Again and again, we find in our team workouts the adverse effect of (strong) hierarchical leaders on team performance. This is also confirmed by empirical research. However, the typical response we get when this is demonstrated in the lower performance of these hierarchical teams is: “what else should we do – no leadership?”
Even though our workouts also demonstrate that the ‘no leadership’ approach provides a higher performance than the hierarchical approach, no leadership is not the answer either. A better answer is heterarchy!
Aime and others import this originally neurobiological concept because it clearly conceptualises the fact that power among team members may shift depending on what resources and skills are most relevant to the situation.
Heterarchy is defined as “a relational system in which the relative power among team members shifts over time as the resources of specific team members become more relevant (and the resources of other members become less relevant) because of changes in the situation or task.”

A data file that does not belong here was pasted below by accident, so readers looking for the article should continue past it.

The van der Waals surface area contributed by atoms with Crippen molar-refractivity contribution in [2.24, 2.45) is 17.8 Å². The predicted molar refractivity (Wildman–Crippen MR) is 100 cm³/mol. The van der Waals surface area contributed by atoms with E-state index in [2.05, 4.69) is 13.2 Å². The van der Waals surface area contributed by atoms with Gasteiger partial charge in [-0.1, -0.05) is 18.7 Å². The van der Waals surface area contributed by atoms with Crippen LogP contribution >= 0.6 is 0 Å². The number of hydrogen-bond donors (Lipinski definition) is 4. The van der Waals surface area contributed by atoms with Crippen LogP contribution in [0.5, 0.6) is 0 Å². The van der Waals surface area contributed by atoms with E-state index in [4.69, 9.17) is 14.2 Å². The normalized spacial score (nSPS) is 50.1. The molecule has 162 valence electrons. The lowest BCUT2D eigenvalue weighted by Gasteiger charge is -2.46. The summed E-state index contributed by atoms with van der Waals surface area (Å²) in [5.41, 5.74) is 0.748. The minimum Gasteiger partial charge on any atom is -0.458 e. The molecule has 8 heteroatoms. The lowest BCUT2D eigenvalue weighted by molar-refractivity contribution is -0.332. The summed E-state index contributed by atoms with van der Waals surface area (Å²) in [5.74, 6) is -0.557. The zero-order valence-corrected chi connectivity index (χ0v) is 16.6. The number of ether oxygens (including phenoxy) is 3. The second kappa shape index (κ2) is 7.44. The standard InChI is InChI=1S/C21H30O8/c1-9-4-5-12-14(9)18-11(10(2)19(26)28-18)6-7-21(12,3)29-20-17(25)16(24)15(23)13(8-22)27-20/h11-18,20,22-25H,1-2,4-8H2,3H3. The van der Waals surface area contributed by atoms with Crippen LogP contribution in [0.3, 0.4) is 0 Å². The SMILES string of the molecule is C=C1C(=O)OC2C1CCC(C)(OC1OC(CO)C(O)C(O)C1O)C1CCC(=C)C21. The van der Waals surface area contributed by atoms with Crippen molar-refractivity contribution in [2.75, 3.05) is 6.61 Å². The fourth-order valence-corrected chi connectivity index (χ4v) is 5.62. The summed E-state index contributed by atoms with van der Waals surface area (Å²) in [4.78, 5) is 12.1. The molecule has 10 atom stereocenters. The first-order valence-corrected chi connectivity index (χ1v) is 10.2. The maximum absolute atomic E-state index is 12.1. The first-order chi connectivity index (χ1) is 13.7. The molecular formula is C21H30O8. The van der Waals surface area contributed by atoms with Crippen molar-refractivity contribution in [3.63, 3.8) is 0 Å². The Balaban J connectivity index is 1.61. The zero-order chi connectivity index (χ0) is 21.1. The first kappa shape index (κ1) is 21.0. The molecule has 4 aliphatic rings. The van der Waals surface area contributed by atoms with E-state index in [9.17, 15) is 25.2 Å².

Even though existing theories on power assume shifts in power within teams are undesirable and dysfunctional this research demonstrates that as long as the team considers the shift in power as legitimate (i.e. the team member has the ‘right’ to express power based on the value it provides given the changed situation).
Aime and others found a positive relationship between heterarchy and team creativity.
What is necessary for a heterarchy to work?
- A general attitude of professionalism,
- Focus on the team objective, and
- An understanding of what each team member has to offer.